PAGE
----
The IPI global press freedom network today denounced the latest squeeze on investigative media in Russia and called for international condemnation over the move by Russian authorities to ban the independent outlet Proekt and label several of its journalists “foreign agents”.
The move by the Prosecutor General’s office, which effectively outlaws the media outlet and leaves its journalists facing possible jail time for doing their job, comes after Proekt published damaging revelations about corruption involving top Kremlin officials and President Putin.
“This outrageous decision by Russian authorities to outlaw Proekt is a blatant act of retaliation for its courageous investigative reporting”, IPI Deputy Director Scott Griffen said. “It is a direct attack on media freedom, one that has sadly become all too common in Vladimir Putin’s Russia.
“Independent journalism which dares criticise the government is being squeezed more and more ahead of September’s parliamentary election, with the ‘foreign agent’ law wielded as the main weapon to harass and silence Kremlin critics. Investigative journalists probing widespread corruption by the Kremlin are taking the biggest battering. While regulatory, economic and legal pressure are common, this is the first time an investigative outlet has bene shut down outright. International condemnation should be swift, strong and make it clear: the world is watching.”
Among those designed “foreign agents” on July 15 were eight journalists and the editor-in-chief, Roman Badanin, according to media reports. The outlet’s U.S.-based publisher, Project Media Inc, was also labelled an “undesirable” organization, meaning it is required to close under Russian law.
The publication’s investigative journalism on alleged corruption and the government’s handling of the Covid-19 pandemic have made it a target of pressure of the Kremlin ever since it was founded in 2018. In those three years it has published several high-profile investigations into the hidden wealth of government officials allies and business elites, including Putin himself.
In June, police searched the homes of Badanin and several other journalists hours after they announced the publication of an investigation into the hidden wealth of the family of the interior minister. Police confiscated journalistic materials and arrested Deputy Editor-in-Chief Mikhail Rubin. The outlet then published the investigation regardless.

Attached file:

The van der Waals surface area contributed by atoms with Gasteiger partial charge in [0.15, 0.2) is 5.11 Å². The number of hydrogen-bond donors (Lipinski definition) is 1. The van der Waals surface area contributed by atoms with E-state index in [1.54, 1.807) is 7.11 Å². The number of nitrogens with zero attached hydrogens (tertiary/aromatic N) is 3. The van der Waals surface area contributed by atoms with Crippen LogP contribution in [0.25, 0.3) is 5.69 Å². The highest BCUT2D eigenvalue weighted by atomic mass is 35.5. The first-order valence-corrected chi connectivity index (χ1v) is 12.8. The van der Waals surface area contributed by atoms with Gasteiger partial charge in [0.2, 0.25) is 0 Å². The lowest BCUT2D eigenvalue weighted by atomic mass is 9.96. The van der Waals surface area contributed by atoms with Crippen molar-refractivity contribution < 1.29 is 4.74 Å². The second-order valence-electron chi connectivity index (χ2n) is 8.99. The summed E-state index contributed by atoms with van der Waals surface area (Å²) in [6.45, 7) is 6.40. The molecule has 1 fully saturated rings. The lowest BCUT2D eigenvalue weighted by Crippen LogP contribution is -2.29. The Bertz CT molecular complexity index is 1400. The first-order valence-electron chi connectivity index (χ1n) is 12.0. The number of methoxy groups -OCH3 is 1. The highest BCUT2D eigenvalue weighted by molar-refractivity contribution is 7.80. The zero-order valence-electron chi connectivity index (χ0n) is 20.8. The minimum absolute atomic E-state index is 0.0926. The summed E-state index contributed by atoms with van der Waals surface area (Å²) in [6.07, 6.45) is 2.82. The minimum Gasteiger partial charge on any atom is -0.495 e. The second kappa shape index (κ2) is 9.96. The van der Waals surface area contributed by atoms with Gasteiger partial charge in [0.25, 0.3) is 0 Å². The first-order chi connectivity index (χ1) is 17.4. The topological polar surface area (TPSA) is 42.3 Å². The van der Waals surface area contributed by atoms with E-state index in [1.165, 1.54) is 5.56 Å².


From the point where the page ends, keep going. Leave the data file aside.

Unrelenting pressure on independent media
The banning of Proekt is the latest in a string of attacks by authorities against what remains of Russia’s investigative and critical media. On the same day it banned Proekt, the justice ministry also designated numerous reporters for U.S.-funded Radio Free Europe/Radio Liberty and Open Media as “foreign agents”.
In April, Latvia-based independent newspaper Meduza and PASMI, a Russia-based news medium reporting on corruption, were also declared a “foreign agent”. Russian business newspaper VTimes was forced to close in June over fears its journalists could be prosecuted after being designated a “foreign agent”.
The law requires branded outlets to put a disclaimer above every text they publish, both for articles on their websites and posts on social media, warning viewers they are about to read content from a “foreign agent”. If media do not comply, they face fines, criminal charges or even a complete publication ban.
In April, security forces raided the home of one of Russia’s leading investigative journalists and the editor-in-chief of the investigative outlet iStories, Roman Anin,. The previous month, journalists from the investigative newspaper Novaya Gazeta had to evacuate their office after a suspicious chemical substance was found at the entrance.
In January, dozens of journalists were detained or injured by police while covering protests in Russia in support of jailed opposition leader Alexei Navalny. In April, the investigative arm of Navalny’s Anti-Corruption Fund was declared “extremist” and journalists reporting from outside the penal colony in which Navalny is serving his sentence were detained.
In October last year, the editor-in-chief of a small local news outlet died from burns suffered after setting herself on fire in front of the regional headquarters of the Interior Ministry in Nizhny Novgorod, citing persistent pressure from Russian authorities.